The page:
“Colors can put patients at ease,” Park told PlasticsToday. If they are anxious about a dental procedure, for example, or are about to undergo a serious exam, the color of the room and the medical devices can allay that anxiety. “Cool colors, for example, are associated with relaxation, tranquility. Yellow and orange are associated with optimism, so those colors are great for rehabilitation devices. I try to use colors to promote positive emotions,” explained Park.
Park was introduced to the color, materials and finishing category of industrial design while working with a team that made iPad and iPod accessories. She has brought that sensibility to medical design at Starfish Medical, where she judiciously applies color theory to medical devices not only to soothe patients but to bring confidence to physicians.
Number 5: Medical design excellence, brought to you by plastics
The winners of the annual Medical Design Excellence Awards are featured in this slideshow and—wouldn’t you know it?—polymers and plastics processors, played a significant part in the design and manufacture of these products.
For example, the winner in the Implant and Tissue-Replacement Products category was the Visitec I-Ring from Beaver-Visitec International (Waltham, MA). The single-use pupil expansion device safely and gently retracts the iris to view and access the lens during cataract surgery. The device incorporates six injection molded parts made from four different thermoplastics and a micro-molded polyurethane co-polymer hoop is designed with four living hinges, four through-holes and features as small as 0.002 inches. Scientific Molding Ltd. (Somerset, WI) was a supply and design partner in this project.
Number 4: Materials often are the root cause of medical device recalls
Materials are the major or possible cause of 30 to 40% of FDA recalls for medical devices, according to Jeffrey Ellis, Principal Research Scientist at Battelle (Columbus, OH). The reason can often be traced back to the material selection process and an over reliance by engineers on material data sheets, Ellis told PlasticsToday.
“You may find a material that looks great on the materials data sheet, but remember that all of the testing, unless specified otherwise, is performed under ASTM conditions, which are usually 23°C and 50% relative humidity,” explained Ellis. “If your device is not always going to live at those conditions, then you are probably going to see properties that are different from what the data sheet says.”
The way your material is processed also introduces variables that may not be taken into account in the data sheet. “You should be testing your material the way it’s processed for your application at the temperatures, pressures and humidity to which it will be exposed,” said Ellis.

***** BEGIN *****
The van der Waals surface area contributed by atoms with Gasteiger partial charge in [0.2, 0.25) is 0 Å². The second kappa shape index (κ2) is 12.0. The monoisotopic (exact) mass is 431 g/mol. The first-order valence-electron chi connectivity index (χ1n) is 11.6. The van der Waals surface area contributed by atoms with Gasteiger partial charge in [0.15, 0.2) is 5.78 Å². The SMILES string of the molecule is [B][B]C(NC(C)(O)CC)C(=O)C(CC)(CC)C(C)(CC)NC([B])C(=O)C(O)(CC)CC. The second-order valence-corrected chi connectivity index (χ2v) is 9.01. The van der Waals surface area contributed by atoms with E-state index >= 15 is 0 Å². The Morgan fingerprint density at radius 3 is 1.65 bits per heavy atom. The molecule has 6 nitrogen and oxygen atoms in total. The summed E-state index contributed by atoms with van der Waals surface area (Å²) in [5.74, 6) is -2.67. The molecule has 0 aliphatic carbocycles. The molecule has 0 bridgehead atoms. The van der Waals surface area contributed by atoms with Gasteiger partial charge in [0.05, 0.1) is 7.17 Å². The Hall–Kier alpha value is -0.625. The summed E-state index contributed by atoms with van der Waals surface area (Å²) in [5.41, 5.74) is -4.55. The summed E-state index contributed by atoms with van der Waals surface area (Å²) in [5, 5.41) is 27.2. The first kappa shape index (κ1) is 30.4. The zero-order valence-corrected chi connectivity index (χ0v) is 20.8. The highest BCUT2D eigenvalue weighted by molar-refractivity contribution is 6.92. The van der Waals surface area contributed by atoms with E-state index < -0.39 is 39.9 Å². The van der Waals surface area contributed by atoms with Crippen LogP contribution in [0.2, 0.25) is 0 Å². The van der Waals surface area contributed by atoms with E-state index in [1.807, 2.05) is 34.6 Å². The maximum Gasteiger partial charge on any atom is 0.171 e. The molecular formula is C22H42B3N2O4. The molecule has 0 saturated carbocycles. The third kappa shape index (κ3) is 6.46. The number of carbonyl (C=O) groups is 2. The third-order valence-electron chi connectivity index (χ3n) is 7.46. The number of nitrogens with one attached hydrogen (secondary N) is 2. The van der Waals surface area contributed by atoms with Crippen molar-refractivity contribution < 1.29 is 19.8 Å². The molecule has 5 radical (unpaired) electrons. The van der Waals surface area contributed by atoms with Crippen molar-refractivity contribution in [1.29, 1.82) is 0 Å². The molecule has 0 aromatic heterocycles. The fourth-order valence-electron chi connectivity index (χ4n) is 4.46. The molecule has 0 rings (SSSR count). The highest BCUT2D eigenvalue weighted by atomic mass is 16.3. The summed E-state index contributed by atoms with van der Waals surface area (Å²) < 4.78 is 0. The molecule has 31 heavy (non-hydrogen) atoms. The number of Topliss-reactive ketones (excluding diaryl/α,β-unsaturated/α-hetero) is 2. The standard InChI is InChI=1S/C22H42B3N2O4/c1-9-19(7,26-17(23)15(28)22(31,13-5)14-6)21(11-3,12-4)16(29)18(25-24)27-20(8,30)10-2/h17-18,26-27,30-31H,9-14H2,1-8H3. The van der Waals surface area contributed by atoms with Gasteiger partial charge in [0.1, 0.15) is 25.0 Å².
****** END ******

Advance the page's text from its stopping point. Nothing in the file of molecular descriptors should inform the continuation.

Number 3: Fighting back against plastics haters
Regular readers of PlasticsToday know that veteran reporter Clare Goldsberry pulls no punches when it comes to calling out activist organizations that seek to demonize plastics in the name of health and safety issues. She really took off the gloves in this piece, urging plastics industry associations to fight back against junk science in the public arena.
“People need to be informed—and it’s up to us in the industry to take on that task, so that decisions can be made based on good science,” she wrote. “We need to work with the large consumer products companies such as P&G, Mondelez, Campbell Soup and others, and let them know that we back their decision to make food packaging as safe as possible, while also ensuring that the science is science, not hype, and that we as an industry built on science have their backs!”
Her call to resist resonated with the PlasticsToday audience, making this article the third most popular medical-related piece of the year.
Number 2: The connection between Wolverine and advances in materials science
Children pestered by their parents to stop wasting time reading comic books have a hero in Chao Wang, an adjunct assistant professor of chemistry at University of California, Riverside. A lifelong love of Wolverine and his regenerative superpowers inspired him to develop a transparent, stretchable, conductive material that, like the Marvel Comics character, can take all manner of abuse and heal itself.
The rubber-like material can stretch 50 times its original length; after being cut, it can completely re-attach, or heal, in 24 hours at room temperature. Wang and his fellow researchers at UC Riverside are exploring the potential applications, which include self-healing robots and biosensors.
Number 1: BD wants to take injection molding to the next level
The intersection of injection molding and medical technology got a tremendous amount of attention from the plastics processing community. Medtech company BD, one of the 10 largest medical device companies in the world, according to MarketResearch.com, broke ground in November on what it describes as its flagship injection molding and manufacturing facility in Columbus, NE. It is spending in the neighborhood of $60 million to upgrade and expand its facility into “one of the largest and most sophisticated plastic molding plants in the world,” said the company.
Reportedly one of the largest users of injection molded plastic parts in the world, BD plans to centralize its molding activities at the plant, which is expected to be completed by 2021.